They cross through the intercellular clefts which have a diameter of about 60 A - allowing passage of water, ions and small organic solutes but not albumin and other plasma proteins


What are the 2 main forces which act on the movement of fluid at the capillaries ?

Hydrostatic and osmotic pressure


What is hydrostatic pressure ?

Capillary blood flow that forces fluid out
- opposed by interstitial fluid which forces fluid in (this pressure is low though)


Where is capillary hydrostatic pressure greatest ?

At the arterial end favouring filtration


What is osmotic pressure ?

Caused by the non diffusable plasma proteins
This pressure favours absorption
Doesn't vary much over the length of the capillary
Encourages fluid to leave the interstitial fluid and enter the capillary


Explain the net fluid balance through the capillary ...

Hydrostatic and osmotic pressure gradients cause a net movement of fluid out of circulation at the arterial end and a net movement of fluid into the circulation at the venous end
- causes a net loss of fluid from the circulation


What system is responsible for returning the net fluid loss from the capillaries back into circulation ?

Lymphatic system


What are the 3 functions of the lymphatic System ?

- transports interstitial fluid back into vascular system
- transports fat from small intestine to the blood
- cells contribute to immune system


Describe the lymphatic capillaries..

Microscopic closed ended capillaries that intertwine around the blood capillaries
Walls are made of endothelial cells with porous junctions so fluid, proteins and microorganism can pass from interstitial space into them


What are the larger lymphatic vessels like ?

Their walls are similar to veins and they contain valves to prevent backflow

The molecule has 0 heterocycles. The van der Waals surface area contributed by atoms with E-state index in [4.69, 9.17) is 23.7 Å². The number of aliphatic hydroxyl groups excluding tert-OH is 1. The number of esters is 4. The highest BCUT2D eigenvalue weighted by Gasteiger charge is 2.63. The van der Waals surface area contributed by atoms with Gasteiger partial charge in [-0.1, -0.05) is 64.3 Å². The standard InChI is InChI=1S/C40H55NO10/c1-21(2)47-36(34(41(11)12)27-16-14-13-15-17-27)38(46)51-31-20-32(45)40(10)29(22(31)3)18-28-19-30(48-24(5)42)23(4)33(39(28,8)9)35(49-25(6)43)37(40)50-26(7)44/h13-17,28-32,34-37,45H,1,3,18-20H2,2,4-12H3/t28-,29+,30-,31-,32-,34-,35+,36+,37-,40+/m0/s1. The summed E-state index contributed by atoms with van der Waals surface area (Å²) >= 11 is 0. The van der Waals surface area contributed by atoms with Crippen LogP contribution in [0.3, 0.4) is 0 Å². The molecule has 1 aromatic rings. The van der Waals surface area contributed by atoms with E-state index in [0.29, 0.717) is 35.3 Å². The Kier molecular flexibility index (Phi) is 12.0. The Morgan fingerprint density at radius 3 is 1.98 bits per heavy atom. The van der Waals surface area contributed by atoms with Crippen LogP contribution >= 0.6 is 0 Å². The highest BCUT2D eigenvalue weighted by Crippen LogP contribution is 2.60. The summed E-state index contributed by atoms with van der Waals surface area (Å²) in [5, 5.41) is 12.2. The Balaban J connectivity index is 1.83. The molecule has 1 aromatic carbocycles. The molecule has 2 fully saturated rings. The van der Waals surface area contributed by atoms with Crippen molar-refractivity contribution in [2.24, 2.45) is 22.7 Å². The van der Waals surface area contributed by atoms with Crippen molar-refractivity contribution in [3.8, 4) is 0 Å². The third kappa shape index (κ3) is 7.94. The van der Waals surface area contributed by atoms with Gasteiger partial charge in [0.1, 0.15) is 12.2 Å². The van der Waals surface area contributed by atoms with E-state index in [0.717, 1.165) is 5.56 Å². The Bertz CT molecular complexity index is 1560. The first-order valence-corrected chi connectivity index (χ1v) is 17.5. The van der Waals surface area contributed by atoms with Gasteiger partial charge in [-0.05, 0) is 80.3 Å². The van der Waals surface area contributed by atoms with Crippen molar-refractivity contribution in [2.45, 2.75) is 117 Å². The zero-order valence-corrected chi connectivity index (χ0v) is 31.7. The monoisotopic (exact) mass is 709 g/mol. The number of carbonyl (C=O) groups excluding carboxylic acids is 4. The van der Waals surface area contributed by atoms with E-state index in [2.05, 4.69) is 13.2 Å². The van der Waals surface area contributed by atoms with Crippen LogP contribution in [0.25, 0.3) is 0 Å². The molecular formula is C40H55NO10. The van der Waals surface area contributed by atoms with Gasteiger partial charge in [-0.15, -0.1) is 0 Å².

Fluid is pushed through by peristaltic contractions - assisted by skeletal pump


Where does the systemic lymphatic vessels drain into ?

Thoracic duct which drains into left subclavian vein


Where does the pulmonary lymphatic system drain into ?

Right lymphatic duct and then into right subclavian veins


What is the relationship between interstitial fluid pressure and lymph flow ?

Pressure increases flow up to a point
- breaks down if accumulation of interstitial fluid leads of abnormally high pressures - drainage is insufficient and edema occurs


When does oedema occur ?

When the rate of fluid filtration out of the capillaries exceeds the lymphatic drainage


What are the 4 major causes of oedema ?

Hydrostatic oedema
Low plasma oncotic pressure
Permeability oedema
Impaired lymphatic drainage


What is hydrostatic oedema ?

Caused by venous occlusion or congestion - increase in venous pressure increases capillary pressure so more fluid leaves the capillaries accumulating in interstitial space


What is low plasma oncotic pressure?

Reduced plasma protein levels reduces plasma oncotic pressure promoting excessive release from capillaries
Causes : severe liver disease, malnutrition and renal disease


What is permeability oedema ?

Increased capillary permeability promotes excessive filtration
Causes : burns, allergic reaction and inflammation


What are the causes of impaired lymphatic drainage ?

Malignancy, surgical removal of lymph nodes or infestation by parasitic nematodes( elephantiasis)